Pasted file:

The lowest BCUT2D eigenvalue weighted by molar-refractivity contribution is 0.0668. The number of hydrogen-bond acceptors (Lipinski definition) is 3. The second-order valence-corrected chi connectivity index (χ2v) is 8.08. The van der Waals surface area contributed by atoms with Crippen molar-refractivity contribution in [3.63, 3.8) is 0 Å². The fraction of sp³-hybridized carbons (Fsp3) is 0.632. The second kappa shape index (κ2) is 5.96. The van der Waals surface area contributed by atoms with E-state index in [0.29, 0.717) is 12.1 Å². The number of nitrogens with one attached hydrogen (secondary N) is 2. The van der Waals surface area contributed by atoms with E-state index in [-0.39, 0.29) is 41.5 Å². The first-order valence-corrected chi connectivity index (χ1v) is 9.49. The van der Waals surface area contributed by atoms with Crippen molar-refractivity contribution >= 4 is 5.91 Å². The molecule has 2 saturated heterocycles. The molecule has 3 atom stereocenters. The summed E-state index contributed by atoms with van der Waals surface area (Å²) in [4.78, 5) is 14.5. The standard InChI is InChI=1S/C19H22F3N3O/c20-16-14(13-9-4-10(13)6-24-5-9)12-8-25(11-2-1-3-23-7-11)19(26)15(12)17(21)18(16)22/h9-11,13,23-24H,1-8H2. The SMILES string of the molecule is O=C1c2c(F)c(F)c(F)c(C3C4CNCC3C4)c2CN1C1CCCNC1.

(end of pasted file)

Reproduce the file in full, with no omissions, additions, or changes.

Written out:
The lowest BCUT2D eigenvalue weighted by molar-refractivity contribution is 0.0668. The number of hydrogen-bond acceptors (Lipinski definition) is 3. The second-order valence-corrected chi connectivity index (χ2v) is 8.08. The van der Waals surface area contributed by atoms with Crippen molar-refractivity contribution in [3.63, 3.8) is 0 Å². The fraction of sp³-hybridized carbons (Fsp3) is 0.632. The second kappa shape index (κ2) is 5.96. The van der Waals surface area contributed by atoms with E-state index in [0.29, 0.717) is 12.1 Å². The number of nitrogens with one attached hydrogen (secondary N) is 2. The van der Waals surface area contributed by atoms with E-state index in [-0.39, 0.29) is 41.5 Å². The first-order valence-corrected chi connectivity index (χ1v) is 9.49. The van der Waals surface area contributed by atoms with Crippen molar-refractivity contribution >= 4 is 5.91 Å². The molecule has 2 saturated heterocycles. The molecule has 3 atom stereocenters. The summed E-state index contributed by atoms with van der Waals surface area (Å²) in [4.78, 5) is 14.5. The standard InChI is InChI=1S/C19H22F3N3O/c20-16-14(13-9-4-10(13)6-24-5-9)12-8-25(11-2-1-3-23-7-11)19(26)15(12)17(21)18(16)22/h9-11,13,23-24H,1-8H2. The SMILES string of the molecule is O=C1c2c(F)c(F)c(F)c(C3C4CNCC3C4)c2CN1C1CCCNC1.